Commissioners allocate opioid case settlement funds

At their Nov. 28 meeting, the Clarion County commissioners signed a contract with the Armstrong, Indiana and Clarion Drug and Alcohol Commission to administer the funds from the Opioid Settlement Funds on behalf of the county.

Kami Anderson, the Executive Director of the commission told the commissioners that the amount Clarion County will receive has increased from $65,725 to $135, 171 in the first year. Anderson said Clarion will receive a total of $1 million guaranteed but that the money is “front loaded” making the payout larger in the first few years of the settlement.

Anderson noted that Armstrong County receives between $5000 to $600,000 and Indiana County between $600,000 to $700,000 in the first year. She said the payments were based on population.

She said the settlement amount changed as other lawsuits were settled. The other suits filed by the federal Department of Justice were against marketing firms and pharmaceutical companies.

Anderson also explained how the commission would use the payments coming into the county. She said a payment would be made to emergency medical services agencies that transported a patient who was overdosed. If the patient contacts the commission for help, the EMS provider will receive additional compensation.

Commissioner Ed Heasley, who serves on the county’s EMS board, said that the payment was helpful but not close to what is needed to salvage the EMS providers.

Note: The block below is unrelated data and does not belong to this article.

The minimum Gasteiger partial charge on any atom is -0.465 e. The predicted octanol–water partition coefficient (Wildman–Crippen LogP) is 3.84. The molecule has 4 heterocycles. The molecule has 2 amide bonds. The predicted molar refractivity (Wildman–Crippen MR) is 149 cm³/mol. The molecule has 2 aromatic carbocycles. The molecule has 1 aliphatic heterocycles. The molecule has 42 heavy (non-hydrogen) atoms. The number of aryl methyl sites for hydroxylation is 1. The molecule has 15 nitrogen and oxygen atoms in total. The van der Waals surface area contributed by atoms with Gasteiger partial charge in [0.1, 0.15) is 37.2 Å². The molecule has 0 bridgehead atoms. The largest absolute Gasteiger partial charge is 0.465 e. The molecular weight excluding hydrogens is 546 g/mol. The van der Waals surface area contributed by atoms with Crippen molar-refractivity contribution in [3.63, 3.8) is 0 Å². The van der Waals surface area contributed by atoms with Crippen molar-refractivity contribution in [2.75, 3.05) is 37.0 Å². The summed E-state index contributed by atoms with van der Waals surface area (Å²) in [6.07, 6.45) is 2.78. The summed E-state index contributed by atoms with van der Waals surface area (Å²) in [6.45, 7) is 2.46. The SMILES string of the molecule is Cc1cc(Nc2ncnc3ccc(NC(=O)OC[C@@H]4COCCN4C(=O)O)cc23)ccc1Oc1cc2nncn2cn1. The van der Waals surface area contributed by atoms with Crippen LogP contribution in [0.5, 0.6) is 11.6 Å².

Anderson said that when an overdose patient requests counseling at the hospital 93 percent to go for treatment.

Another use of the settlement money will be for inmates in jail on drug charges, She said the recovery services at the Clarion County Jail would include the hiring of a facilitator who would assist the inmate with re-entry into society. The inmate might apply for help with housing, employment, consultation with a doctor and legal aid. She said the facilitator was in place in Armstrong and Indiana counties.

Anderson said the funds could be used to aid children at risk.

A major part of the plan is the distribution of Narcan kits. The kits are designed to be used in an overdose situation. “Sometimes it takes more than one Narcan kit to bring someone back,” she said.

In January the commission will be re-locating to the 800 Center in Clarion.

The commissioners expressed concern over the status of the county’s retirement system. There are 180 county employees paying into the system and 204 retirees taking a pension.

“In two or three years we have dropped 24 employees,” said Commissioner Ted Tharan. “It’s dropping fast.

A total of $270,200 will be distributed on Dec. 1 and the contribution to the fund was $51,255 in October. The retirement fund is healthy with a balance of $24,942,775 as of Oct. 31.

The commissioners also unanimously approved a motion authorizing the new chairman, Commissioner Wayne Brosius, to be the authorized signatory on county documents.